From the back of a jet ski, to the seat of a mountain bike or aboard a catamaran, there are countless ways to explore Airlie Beach
Airlie Beach has long carried something of a reputation as a backpacker haunt, often relegated to the status of a gateway. But this coastal town has a fair bit more to offer than just a bed for the night, a handful of lively bars and transport onwards. Take your pick from this round-up of gentle or high-octane activities.
Airlie Beach Lagoon
The name ‘Airlie Beach’ is perhaps a bit misleading. Really there’s only one beach (Boathaven) in town, and even that’s man-made. But if you’re craving some time in the water, all is not lost: enter Airlie Beach Lagoon.
Surrounded by landscaped, palm-tree-dotted grassy shores, and featuring a sandy beach area at one end, you could easily while away a warm summer’s day at this scenic saltwater lagoon, finishing up with a beach barbie using one of the municipal barbecues scattered around the place. It’s free to visit, and those travelling with littlies can safely paddle in the children’s pool. The foreshore is also home to a super slick state-of-the-art playground, which opened in 2019, and lies just a few minutes’ walk from the lagoon.
Fill your lungs with salty sea air, take in the beautiful shoreline views, and work up an appetite with a stroll along the Bicentennial Walkway. Roughly four kilometres long, this walk from Airlie Beach Lagoon to Cannonvale Beach takes around 45 minutes to complete. Reward yourself with a velvety flat white or a decadent sit-down breakfast when you arrive at Cannonvale Beach: Fat Frog Beach Cafe is a local favourite that looks squarely onto the waterfront.
If there were ever a scenic spot to select for a skydiving drop zone then Airlie Beach, and the wider Great Barrier Reef, might just be it. Soar up to 15,000-feet above the Whitsunday Region before jumping out of a tiny plane and freefalling at more than 220 kilometres an hour before floating down over the clouds and drinking in the panorama of crumpled green hinterland, pure white shores, and aquamarine waters as the breeze ripples past your face.
Looking for a serene end to a jam-packed day and a different perspective of Airlie Beach? Step aboard on one of Sundowner Cruises’ purpose-built catamarans and enjoy a relaxing sunset cruise, complete with a glass of sparkling and a few nibbles. The company also offers two-hour afternoon cruises twice weekly.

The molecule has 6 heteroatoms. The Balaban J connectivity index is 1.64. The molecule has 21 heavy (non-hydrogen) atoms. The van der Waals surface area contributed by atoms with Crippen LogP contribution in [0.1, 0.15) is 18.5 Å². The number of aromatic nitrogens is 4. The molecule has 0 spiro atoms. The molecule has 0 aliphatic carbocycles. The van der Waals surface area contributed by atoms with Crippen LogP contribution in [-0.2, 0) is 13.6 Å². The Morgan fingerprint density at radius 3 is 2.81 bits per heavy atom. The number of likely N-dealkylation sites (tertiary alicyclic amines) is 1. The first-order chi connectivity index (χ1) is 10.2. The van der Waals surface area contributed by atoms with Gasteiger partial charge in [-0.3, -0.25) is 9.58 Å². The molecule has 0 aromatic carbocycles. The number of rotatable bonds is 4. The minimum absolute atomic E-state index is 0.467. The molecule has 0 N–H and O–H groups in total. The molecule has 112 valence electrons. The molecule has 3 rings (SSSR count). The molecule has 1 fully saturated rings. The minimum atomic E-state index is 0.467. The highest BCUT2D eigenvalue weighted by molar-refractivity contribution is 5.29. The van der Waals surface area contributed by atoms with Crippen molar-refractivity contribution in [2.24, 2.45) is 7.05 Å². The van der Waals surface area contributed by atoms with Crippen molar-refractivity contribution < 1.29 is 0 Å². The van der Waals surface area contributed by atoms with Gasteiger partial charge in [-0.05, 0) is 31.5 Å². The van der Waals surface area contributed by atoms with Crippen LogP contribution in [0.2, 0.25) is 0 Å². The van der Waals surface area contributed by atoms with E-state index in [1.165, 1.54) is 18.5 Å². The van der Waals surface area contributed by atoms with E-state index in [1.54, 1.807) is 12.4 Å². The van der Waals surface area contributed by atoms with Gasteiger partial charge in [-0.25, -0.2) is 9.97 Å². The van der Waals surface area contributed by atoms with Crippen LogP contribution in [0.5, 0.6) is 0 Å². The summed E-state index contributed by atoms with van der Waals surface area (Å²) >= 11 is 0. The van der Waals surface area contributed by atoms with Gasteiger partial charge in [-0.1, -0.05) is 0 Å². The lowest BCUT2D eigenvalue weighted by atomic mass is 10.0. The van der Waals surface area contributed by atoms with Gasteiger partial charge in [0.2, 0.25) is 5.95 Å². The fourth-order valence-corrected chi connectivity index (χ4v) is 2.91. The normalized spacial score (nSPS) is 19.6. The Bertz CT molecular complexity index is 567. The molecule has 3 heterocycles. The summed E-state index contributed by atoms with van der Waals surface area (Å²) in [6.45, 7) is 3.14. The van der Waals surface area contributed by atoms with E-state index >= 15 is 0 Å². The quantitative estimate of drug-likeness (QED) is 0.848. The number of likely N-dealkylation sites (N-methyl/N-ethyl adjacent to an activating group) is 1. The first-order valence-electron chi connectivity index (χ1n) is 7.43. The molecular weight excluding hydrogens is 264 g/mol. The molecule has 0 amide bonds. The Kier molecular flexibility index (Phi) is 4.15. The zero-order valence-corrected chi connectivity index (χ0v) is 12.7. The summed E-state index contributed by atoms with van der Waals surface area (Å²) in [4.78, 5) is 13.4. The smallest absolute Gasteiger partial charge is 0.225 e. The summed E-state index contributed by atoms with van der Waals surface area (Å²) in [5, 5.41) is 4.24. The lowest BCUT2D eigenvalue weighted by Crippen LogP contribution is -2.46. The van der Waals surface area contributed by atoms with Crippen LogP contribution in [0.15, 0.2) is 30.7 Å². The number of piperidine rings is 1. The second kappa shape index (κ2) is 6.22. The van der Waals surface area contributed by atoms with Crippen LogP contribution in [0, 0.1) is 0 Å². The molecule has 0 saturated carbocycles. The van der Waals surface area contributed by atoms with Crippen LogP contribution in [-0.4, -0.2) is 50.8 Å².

Jet ski tours
If frolicking around on the water in a tropical paradise constitutes your dream day, then book in for a jet ski tour. Promising adrenaline and scenic vistas in equal measure, Whitsunday Jetski Tours offer three different sea safaris that last from 90 minutes up to four hours. You might spy sea turtles, dugongs, seabirds and humpback whales while scooting around in the World Heritage-listed marine park that is the Great Barrier Reef.
There are, truly, countless other ways to take to the waters of the Great Barrier Reef from Airlie Beach. So if jet-skiing doesn’t appeal then visit the Tourism Whitsundays website, which lists all of the different snorkelling, diving, and sailing trips that leave from the coastal town. You can even admire the marine park from the skies, with a scenic flight over Heart Reef and Whitehaven Beach.
Conway National Park
A sprawling tract of lowland tropical rainforest that’s home to hoop pines, mangroves, and paperbark and pandanus woodlands, Conway National Park is the perfect spot for practicing a bit of shinrin-yoku (forest bathing). Enjoy one of the park’s numerous walks, such as the steep 7.5-kilometre-long ascent to the Honeyeater Lookout, which affords sweeping views over the coastline; take to two wheels and hurtle around on dirt ribbons below the forest canopy on one of Conway National Park’s mountain biking trails; or jump on a segway and take a motorised tour of this verdant pocket.
Cedar Creek Falls
Less than a 30-minute drive from Airlie Beach, these falls cascade over a rock face before landing into a sizable milky green waterhole, enveloped by trees, that’s perfect for a cooling dip in the heat of summer. If possible, time your visit to coincide with recent rainfall, so that the falls are in full flow and the pool at its base is full. Best of all, there’s no crocs to worry about and it’s located just a short walk from the car park.